Saturday, 1 August 2020

Noddy goes Sea Fishing


“Fishing for Skate and Smoothound…”  It was Richard’s idea and before I knew it I was making plans to go beach fishing for the first time since the early eighties.  Giles was up for it and hopefully Trev too.  The major problem was I didn’t have any gear, or did I?  I remembered I had an old beachcaster at the back of the shed though I can’t remember how or why I had acquired it?  Then I remembered I had my Dad’s old reel, an Intrepid fixed spool, bought in the mid seventies which he’d used on very occasional trips to the local beaches and with more enthusiasm to catch Mackerel on family holidays.  It probably hadn’t been used since my very first attempts to catch Pike in the late seventies.  In fact I’m pretty sure my first ever Pike was caught using that very reel in 1979. 

The motivation was simply to do some fishing that was totally different but there was the chance to catch mini sharks in the form of Smoothhound and what is known locally as Skate, though I’m fairly sure they’re actually Thornbacks.  Rich had some inside information and a location where we had a good chance of catching these species.  However I didn’t really care what I caught and as I’d never caught a Bass I really fancied putting that right.  Best of all would be spending some responsible, sociable time with a couple of my oldest friends.  If we caught bugger all it wouldn’t matter much.  The emails pinged back and forth, baits and bits were acquired but the weather wasn’t looking great, very hot with a fresh south easterly.  Apparently this is the wrong wind for where we were heading but in the end we just thought ‘fuck it’ we’ll have a go anyway.

Thursday at work, I nabbed the friendly bait digger and picked his brains.  He advised fishing ‘ragworm on a long trace in the gutter’ if I wanted to catch Bass, and to use ‘dirty squid on a pennell’ if I wanted Rays or Hounds.  I understood some of this language but Google filled in the blanks.  So on the day before our trip I brought home frozen squid and some blueys along with a wrap of live ragworm.  Friday morning was spent hacking the garden before the heat got unbearable then I spent some time tackling up as I’d been instructed and getting together some bits and pieces to allow me to survive on a hot beach for a few hours.  Spooling up the old Intrepid with fresh line, the ancient reel was making a horrible clunking sound every few turns of the handle, would it survive the trip?  I cooked sausage and chunky chips for dinner, quick but substantial.  The designated time and meeting place could not come round soon enough.

In the car, just a couple of miles out from the rendezvous the phone woke up.  Rich was ahead of me and from what he was saying it seemed the hot weather had everyone in Suffolk heading for that particular beach, apparently the place was rammo and there was no chance of even getting a car parked let alone find space to fish.  After a bit of consultation we came up with a plan B just a couple of miles down the road, hopefully things would be calmer here though we didn’t have a clue what the fishing would be like.  The three of us; Rich, Giles and I, eventually met up an hour later than planned, it was busy here too but we could at least park and have a look around.  This car park was tree lined and shady, there were a lot of happy, slow moving, white haired people sitting on folding chairs, having picnics.  They were close to the beach but not within sight of it.  I realised I am now at an age where elderly people are no longer frightened of me.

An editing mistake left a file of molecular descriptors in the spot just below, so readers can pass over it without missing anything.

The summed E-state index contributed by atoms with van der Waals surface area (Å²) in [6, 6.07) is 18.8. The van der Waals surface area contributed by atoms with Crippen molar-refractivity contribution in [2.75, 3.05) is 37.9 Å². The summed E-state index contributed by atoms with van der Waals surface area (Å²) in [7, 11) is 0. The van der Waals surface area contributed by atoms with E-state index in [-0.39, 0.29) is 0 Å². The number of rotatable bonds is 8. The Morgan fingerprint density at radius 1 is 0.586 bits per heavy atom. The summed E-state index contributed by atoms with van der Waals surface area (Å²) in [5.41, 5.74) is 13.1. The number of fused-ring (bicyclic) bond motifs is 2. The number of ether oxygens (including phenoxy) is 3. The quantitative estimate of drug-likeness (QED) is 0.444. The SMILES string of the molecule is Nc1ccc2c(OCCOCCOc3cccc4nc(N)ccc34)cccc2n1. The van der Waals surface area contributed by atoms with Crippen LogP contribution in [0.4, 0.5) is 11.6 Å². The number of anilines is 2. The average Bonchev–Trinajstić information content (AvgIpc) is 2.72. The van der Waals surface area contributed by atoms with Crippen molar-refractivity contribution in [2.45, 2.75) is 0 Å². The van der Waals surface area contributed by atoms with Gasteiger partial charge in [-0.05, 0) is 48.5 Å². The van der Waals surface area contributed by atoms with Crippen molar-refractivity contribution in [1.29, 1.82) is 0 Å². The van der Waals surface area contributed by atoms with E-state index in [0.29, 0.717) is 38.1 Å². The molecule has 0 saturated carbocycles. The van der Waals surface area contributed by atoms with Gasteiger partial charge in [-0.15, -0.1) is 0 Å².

It was a good job I was prepared for a hike because that’s exactly what we did, a good mile on tarmac, sand and shingle.  The beach was busy with families so we kept going past them all until we reached a bit of beach that was quiet and we’d have space for all the cock ups and disasters that would inevitably occur.  I use the word beach but in this part of Suffolk what this generally means is stones, there is very little sand and certainly no palm trees.  We found ourselves close to Bawdsey Manor which is where Radar was developed in the 1930’s.  Thankfully there were no other anglers around to mock our amateurish attempts to extract something fishy from the large expanse of murky water before us.  By now it had gone five o clock and we were fishing a tide than had been coming in for a couple of hours but whether there was any significance to this we had little clue.

I hadn’t fished off an English beach since the eighties, Rich hadn’t been for nearly two decades and Giles couldn’t remember ever fishing like this before.  But we got busy putting together rods and attempting to assemble it in a sensible order.  It took a while to get a rod in the water, I don’t think any of us wanted to be the first to crack off.  Rich and Giles tackled up with paternoster rigs baited with squid or bluey and were soon fishing.  Eventually I was ready; a six ounce breakaway fished as a running leger, a hooklength of about three feet made from 15lbs Amnesia then a size 2 Aberdeen hook baited with a Ragworm which I’d hooked as if it was a lobworm and I was after a chub.  I hurled this about twenty yards out then walked the rod back up the beach and rested it on the tripod which Giles had come up with.  After staring at the tip for a couple of minutes I slumped back into my chair.